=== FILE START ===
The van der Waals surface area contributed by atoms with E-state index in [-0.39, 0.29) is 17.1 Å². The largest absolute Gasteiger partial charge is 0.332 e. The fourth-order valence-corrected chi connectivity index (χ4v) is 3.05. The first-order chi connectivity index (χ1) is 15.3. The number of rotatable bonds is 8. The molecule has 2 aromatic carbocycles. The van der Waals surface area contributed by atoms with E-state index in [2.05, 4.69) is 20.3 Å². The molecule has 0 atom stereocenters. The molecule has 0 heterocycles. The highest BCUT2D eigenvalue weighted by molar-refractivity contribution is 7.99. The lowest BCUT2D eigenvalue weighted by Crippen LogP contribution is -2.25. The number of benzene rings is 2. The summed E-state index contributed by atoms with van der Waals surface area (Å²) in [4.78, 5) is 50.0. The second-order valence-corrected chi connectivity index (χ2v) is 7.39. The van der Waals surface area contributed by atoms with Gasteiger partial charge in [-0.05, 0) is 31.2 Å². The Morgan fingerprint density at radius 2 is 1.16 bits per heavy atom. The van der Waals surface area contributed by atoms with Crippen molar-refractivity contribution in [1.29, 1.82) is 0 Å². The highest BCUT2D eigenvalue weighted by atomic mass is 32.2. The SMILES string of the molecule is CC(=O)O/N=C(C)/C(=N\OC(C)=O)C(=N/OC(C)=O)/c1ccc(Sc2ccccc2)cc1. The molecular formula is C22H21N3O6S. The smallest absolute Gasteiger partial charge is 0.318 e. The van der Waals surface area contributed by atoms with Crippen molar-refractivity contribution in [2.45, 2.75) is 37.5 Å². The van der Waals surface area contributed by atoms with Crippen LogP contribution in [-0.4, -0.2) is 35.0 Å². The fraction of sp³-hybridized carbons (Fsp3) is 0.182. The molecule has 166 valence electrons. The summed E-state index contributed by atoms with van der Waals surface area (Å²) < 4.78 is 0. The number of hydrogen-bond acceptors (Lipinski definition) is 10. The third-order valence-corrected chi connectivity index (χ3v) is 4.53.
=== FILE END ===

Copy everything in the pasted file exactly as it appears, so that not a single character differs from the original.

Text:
The van der Waals surface area contributed by atoms with E-state index in [-0.39, 0.29) is 17.1 Å². The largest absolute Gasteiger partial charge is 0.332 e. The fourth-order valence-corrected chi connectivity index (χ4v) is 3.05. The first-order chi connectivity index (χ1) is 15.3. The number of rotatable bonds is 8. The molecule has 2 aromatic carbocycles. The van der Waals surface area contributed by atoms with E-state index in [2.05, 4.69) is 20.3 Å². The molecule has 0 atom stereocenters. The molecule has 0 heterocycles. The highest BCUT2D eigenvalue weighted by molar-refractivity contribution is 7.99. The lowest BCUT2D eigenvalue weighted by Crippen LogP contribution is -2.25. The number of benzene rings is 2. The summed E-state index contributed by atoms with van der Waals surface area (Å²) in [4.78, 5) is 50.0. The second-order valence-corrected chi connectivity index (χ2v) is 7.39. The van der Waals surface area contributed by atoms with Gasteiger partial charge in [-0.05, 0) is 31.2 Å². The Morgan fingerprint density at radius 2 is 1.16 bits per heavy atom. The van der Waals surface area contributed by atoms with Crippen molar-refractivity contribution in [1.29, 1.82) is 0 Å². The highest BCUT2D eigenvalue weighted by atomic mass is 32.2. The SMILES string of the molecule is CC(=O)O/N=C(C)/C(=N\OC(C)=O)C(=N/OC(C)=O)/c1ccc(Sc2ccccc2)cc1. The molecular formula is C22H21N3O6S. The smallest absolute Gasteiger partial charge is 0.318 e. The van der Waals surface area contributed by atoms with Crippen molar-refractivity contribution in [2.45, 2.75) is 37.5 Å². The van der Waals surface area contributed by atoms with Crippen LogP contribution in [-0.4, -0.2) is 35.0 Å². The fraction of sp³-hybridized carbons (Fsp3) is 0.182. The molecule has 166 valence electrons. The summed E-state index contributed by atoms with van der Waals surface area (Å²) < 4.78 is 0. The number of hydrogen-bond acceptors (Lipinski definition) is 10. The third-order valence-corrected chi connectivity index (χ3v) is 4.53.